By Steve Beard –
Looking across the shades of aqua blue water from the northwest coast of Maui, there are two Hawaiian islands seen in the distance. One is Lanai, once home to the largest pineapple plantation in the world. Today, the island is privately owned by billionaire Larry Ellison of Oracle and known for its exclusivity, luxurious accommodations, and spectacular golf course.
The other island is Molokai, known around the world for over a century because of the selfless ministry of Father Damien. From the first time I saw the two sparsely populated islands, Molokai’s tragic and triumphant saga of faith and kindness has held a magnetic appeal.
In 1866, the Kingdom of Hawaii forcibly exiled those suspected of having leprosy (known today as Hansen’s disease) to a small plot of land on Molokai. Called Kalaupapa, the peninsula is surrounded on three sides by the majestic Pacific Ocean and boxed in by a towering 3,600-foot cliff. Father Damien called it a “living graveyard.”
At age 33, Damien unhesitatingly volunteered to be a priest to the rejected and dejected in exile. Ten years previous, he left his native Belgium and spent five months at sea to become a missionary to Hawaii. He was a pious, head-strong, and resourceful priest. To his superiors and fellow priests, going to Molokai was a death wish. Furthermore, the colony had the lawless deterioration of the Lord of the Flies.
“Abandon all hope, ye who enter here” reads the sign above hell in the 14th century poem describing the afterlife in Dante’s Inferno. It also could have been written at the unforgiving shoreline of Molokai for those who had been rounded up and sentenced to a lifetime of misery away from friends, ohana (family), and civilization. When the bishop escorted Damien to the island, he introduced the priest to the 800 exiles as one “who loves you so much that he does not hesitate to become one of you, to live and die with you.” No truer introduction could have been pronounced.
Father Damien was a spiritual first responder. Squalor, pain, and suffering surrounded him. And the smell was putrid. “Many a time in fulfilling my priestly duties at their domiciles I have been obliged, not only to close my nostrils, but to remain outside to breathe fresh air,” he confessed. “As an antidote to counteract the bad smell I got myself accustomed to the use of tobacco.” The aroma of his pipe gave him some relief.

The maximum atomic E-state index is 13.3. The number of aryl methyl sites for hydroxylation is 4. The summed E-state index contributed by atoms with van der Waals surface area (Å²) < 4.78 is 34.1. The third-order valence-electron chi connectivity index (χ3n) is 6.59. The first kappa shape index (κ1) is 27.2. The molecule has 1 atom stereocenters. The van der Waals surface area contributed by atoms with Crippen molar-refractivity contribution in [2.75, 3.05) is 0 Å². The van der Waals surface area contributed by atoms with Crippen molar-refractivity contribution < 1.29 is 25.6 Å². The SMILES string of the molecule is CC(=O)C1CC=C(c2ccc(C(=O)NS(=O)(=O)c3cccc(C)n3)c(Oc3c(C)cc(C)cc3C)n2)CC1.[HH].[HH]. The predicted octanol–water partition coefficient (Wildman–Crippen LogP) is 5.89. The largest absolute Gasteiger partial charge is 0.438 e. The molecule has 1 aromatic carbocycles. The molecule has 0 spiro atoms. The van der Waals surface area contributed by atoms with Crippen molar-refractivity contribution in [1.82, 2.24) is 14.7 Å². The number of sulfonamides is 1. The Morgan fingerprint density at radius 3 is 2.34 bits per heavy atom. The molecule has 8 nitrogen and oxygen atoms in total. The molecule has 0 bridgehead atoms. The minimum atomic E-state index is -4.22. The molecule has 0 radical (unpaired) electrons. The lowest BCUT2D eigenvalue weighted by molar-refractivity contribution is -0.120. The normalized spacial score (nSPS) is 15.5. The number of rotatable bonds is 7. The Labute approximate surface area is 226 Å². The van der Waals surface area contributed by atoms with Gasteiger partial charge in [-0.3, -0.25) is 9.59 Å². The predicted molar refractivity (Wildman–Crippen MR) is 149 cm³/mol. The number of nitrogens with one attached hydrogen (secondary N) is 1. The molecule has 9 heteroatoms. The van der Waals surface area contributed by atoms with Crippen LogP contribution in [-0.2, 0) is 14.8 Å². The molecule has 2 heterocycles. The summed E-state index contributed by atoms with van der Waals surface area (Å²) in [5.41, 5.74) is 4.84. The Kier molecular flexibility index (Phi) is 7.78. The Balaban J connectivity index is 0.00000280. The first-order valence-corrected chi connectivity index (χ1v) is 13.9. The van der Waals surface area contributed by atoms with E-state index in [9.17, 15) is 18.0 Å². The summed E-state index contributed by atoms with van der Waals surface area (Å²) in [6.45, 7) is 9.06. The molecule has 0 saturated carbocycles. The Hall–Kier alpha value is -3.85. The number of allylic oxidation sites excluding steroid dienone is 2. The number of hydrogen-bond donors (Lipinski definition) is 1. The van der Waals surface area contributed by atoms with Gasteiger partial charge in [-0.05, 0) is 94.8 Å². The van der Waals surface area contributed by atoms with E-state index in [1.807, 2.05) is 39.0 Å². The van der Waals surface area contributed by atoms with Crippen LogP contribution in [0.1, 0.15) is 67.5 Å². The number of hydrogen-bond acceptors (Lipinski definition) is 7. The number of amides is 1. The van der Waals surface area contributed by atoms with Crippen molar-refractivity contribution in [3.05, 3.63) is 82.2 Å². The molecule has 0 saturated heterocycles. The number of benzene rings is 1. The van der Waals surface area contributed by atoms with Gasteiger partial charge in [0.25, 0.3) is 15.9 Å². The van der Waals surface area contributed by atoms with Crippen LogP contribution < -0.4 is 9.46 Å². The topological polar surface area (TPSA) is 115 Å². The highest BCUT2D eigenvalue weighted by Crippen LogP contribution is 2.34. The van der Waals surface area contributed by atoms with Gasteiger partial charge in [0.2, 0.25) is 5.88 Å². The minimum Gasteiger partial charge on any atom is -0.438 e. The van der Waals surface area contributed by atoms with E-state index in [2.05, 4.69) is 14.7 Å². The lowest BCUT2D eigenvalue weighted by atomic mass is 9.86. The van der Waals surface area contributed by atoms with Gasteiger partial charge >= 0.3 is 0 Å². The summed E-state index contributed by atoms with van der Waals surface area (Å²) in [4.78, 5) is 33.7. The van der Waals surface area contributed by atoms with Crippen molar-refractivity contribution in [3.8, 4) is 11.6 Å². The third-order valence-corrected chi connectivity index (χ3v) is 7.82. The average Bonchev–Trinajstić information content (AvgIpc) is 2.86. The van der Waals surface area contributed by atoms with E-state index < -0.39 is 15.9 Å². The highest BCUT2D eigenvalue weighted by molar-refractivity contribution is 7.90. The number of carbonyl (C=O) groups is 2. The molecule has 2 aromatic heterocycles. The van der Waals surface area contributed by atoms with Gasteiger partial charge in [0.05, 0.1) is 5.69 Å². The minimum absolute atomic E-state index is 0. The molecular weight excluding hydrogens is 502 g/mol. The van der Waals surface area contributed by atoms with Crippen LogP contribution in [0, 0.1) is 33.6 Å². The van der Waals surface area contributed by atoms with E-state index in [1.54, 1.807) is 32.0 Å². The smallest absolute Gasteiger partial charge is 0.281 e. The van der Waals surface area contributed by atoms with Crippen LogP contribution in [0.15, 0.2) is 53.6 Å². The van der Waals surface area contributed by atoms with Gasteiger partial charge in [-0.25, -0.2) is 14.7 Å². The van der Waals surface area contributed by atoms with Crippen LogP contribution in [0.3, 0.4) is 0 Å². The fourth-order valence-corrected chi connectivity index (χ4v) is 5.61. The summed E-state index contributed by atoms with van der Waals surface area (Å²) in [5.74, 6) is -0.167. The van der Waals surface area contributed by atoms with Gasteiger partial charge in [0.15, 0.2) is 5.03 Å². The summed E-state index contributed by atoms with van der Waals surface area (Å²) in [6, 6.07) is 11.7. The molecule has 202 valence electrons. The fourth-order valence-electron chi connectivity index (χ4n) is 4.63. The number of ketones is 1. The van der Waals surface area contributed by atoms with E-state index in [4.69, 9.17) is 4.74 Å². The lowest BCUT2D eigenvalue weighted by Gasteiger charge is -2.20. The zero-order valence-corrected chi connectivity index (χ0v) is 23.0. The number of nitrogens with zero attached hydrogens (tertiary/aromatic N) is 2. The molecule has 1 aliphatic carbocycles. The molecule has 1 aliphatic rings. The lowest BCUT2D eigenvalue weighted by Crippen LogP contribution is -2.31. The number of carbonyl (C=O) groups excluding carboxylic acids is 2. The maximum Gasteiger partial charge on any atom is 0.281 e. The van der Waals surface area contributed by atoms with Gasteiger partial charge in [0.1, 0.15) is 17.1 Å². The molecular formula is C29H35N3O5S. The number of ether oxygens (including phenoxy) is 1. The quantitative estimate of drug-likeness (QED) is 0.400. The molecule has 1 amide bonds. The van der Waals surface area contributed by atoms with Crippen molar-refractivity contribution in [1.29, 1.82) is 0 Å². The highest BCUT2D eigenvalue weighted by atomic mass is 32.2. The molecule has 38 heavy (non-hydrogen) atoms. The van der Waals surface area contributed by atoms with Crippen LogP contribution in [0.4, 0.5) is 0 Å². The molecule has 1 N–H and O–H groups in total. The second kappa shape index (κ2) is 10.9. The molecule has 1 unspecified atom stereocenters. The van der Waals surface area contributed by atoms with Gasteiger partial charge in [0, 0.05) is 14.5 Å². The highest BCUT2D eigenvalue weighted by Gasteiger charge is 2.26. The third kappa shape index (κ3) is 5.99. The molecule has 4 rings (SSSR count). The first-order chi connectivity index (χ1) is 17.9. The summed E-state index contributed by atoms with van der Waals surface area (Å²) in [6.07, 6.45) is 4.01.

“Picture to yourself a collection of huts with 800 lepers,” he wrote to his brother. “No doctor; in fact, as there is no cure, there seems no place for a doctor’s skill.” What he witnessed and experienced was overwhelming. Despite the horrific circumstances, Damien ate from the same bowl as the afflicted, used his fingers to feed poi to those with no hands, shared his pipe, embraced the ill, and gave last rites to the dying. Although he had been sternly warned against physically touching those of his flock, he did the opposite.
Bodily disfigurement came with the disease. Yet, Damien knew that “they also have a soul redeemed at the price of the precious blood of our Divine Savior,” he once wrote. “He too in his divine love consoled lepers. If I cannot heal them, as he could, at least I can offer them comfort.” With gumption and compassion, he even tried to read medical books to help alleviate pain and suffering. He cleaned and bandaged the ghastly wounds, and was even forced to learn to amputate limbs.
In his acts of mercy, Damien expressed his belief that Christ is present in all our sufferings. He worked tirelessly so that those who had been abandoned knew that God, too, did not turn his back. He looked at the innocent orphans and was confident that they had done nothing to deserve leprosy – countering a prevailing belief among some at the time that it was a divine punishment.
As he held the dying, he demonstrated through his embrace: You have dignity. You have worth. You have intrinsic value.